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Massage Today
August, 2004, Vol. 04, Issue 08

Stuck With Positioning in Seated Massage?

By Lee Chaffee

I feel a need to address the subject of client positioning during seated massage. I hurt for those clients I've seen in airports, malls, and wherever chair massage is administered, who are positioned with necks over-contracted, shoulders up to their ears, and severely arched low backs.

No wonder there aren't lines of people waiting to jump aboard! Just as a client cannot be expected to climb onto a massage table, lie down, and have everything "comfy," a seated massage takes some adjusting. It takes being familiar with your chair and "sizing up" the client.

Get familiar with your massage chair. Open and close it several times, and position your friends and family in it, adjusting for different body builds, before you attempt to sit a paying client in it. As clients enter your room, notice their height, weight and proportion. Sizing up clients will become easier with practice. For the comfort of the client, the neck muscles need to be elongated, not contracted. This position also gives you the ability to get your hands in between the upper traps and base of the occipital ridge.

Observe the positional needs of the client throughout the massage, since it can change based on the amount of pressure applied. Usually, asking the client to put his or her chin a little closer to the chest will correct any loss of position. If the neck is contracted after a few moments of applying pressure to the back, the client will usually end up with a headache. Would you want to pay a minimum of one dollar a minute to obtain that result?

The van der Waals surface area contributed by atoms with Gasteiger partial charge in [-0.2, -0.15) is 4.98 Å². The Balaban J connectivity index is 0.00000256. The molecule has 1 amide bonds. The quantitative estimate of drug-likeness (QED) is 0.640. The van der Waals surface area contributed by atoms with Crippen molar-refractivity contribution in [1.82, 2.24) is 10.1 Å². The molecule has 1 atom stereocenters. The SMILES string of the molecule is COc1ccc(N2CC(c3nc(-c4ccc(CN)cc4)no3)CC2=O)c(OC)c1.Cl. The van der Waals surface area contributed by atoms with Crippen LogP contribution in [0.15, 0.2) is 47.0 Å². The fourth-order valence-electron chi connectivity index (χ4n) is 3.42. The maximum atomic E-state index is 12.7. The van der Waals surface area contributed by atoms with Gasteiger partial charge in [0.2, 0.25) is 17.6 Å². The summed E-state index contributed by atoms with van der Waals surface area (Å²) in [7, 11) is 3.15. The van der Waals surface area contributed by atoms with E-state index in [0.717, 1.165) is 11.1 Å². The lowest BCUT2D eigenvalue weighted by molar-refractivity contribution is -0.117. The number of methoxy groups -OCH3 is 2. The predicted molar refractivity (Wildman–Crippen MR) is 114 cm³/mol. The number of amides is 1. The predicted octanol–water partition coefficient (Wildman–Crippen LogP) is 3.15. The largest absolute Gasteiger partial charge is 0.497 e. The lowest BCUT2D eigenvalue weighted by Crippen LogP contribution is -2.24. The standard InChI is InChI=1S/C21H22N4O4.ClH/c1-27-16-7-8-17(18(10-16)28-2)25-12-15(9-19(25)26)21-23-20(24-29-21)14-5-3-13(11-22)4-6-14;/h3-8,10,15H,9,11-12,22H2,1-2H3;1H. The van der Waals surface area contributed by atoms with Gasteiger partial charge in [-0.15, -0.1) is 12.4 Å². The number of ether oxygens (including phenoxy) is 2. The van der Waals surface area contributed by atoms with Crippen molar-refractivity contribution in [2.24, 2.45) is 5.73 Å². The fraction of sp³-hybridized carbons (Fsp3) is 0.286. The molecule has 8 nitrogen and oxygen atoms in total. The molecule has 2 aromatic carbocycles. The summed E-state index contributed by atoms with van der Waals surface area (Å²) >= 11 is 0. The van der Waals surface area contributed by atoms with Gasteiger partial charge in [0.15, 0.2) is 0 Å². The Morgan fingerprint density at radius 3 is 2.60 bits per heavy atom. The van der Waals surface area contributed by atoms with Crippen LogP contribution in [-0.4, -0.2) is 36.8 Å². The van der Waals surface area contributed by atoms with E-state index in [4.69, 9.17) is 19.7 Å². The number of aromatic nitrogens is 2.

This is how I help direct clients sit comfortably in my massage chair: First, I tell them to sit, then kneel on the kneepads and place their hands on the armrests. Then, with me standing in front of the chair with all levers unlatched (no matter what brand of chair I'm using), I ask them to put their chin to the chest and aim their forehead for the top of the hole in the face cradle, applying a little weight until they feel comfortable. Then I lock the face cradle in place.

Next, I check the client's shoulders to make sure they are not too high or low. I also make sure that the traps are not too contracted or over-stretched, and will raise, lower, or angle the chair's arm rest accordingly. If the chest plate is adjustable at an angle (as well as for height), make sure it is not pushing in on the diaphragm. Doing so can cut off a client's breath and may cause them to faint. I prefer a 45-degree angle, if possible.

The position of the knee rest is up to the clients, as to whether they feel comfortable with their feet touching the floor or not. Usually, if they are not comfortable with their toes touching the floor, they can slide their knees forward. On some chairs, the knee rest comes off.

On some chairs, the seat adjusts but not always to my height. If possible, and if it does not disturb the client's comfort, I prefer the seat of the chair to be a bit higher than my knee. I have found that this height works for any modality. Experiment with this aspect of chair adjustment so that you and your clients are as comfortable as possible.

With a little adjusting, clients can also sit face-forward in a massage chair. I have used the chair this way when clients want work done on their face, head and shoulders. The client carefully sits backward on the seat and leans back against the chest rest, while the headrest is brought up as far forward as it will go. Most chairs have an added adjustment to bring them forward for larger clients. I hope these suggestions have helped. Happy seated massaging!


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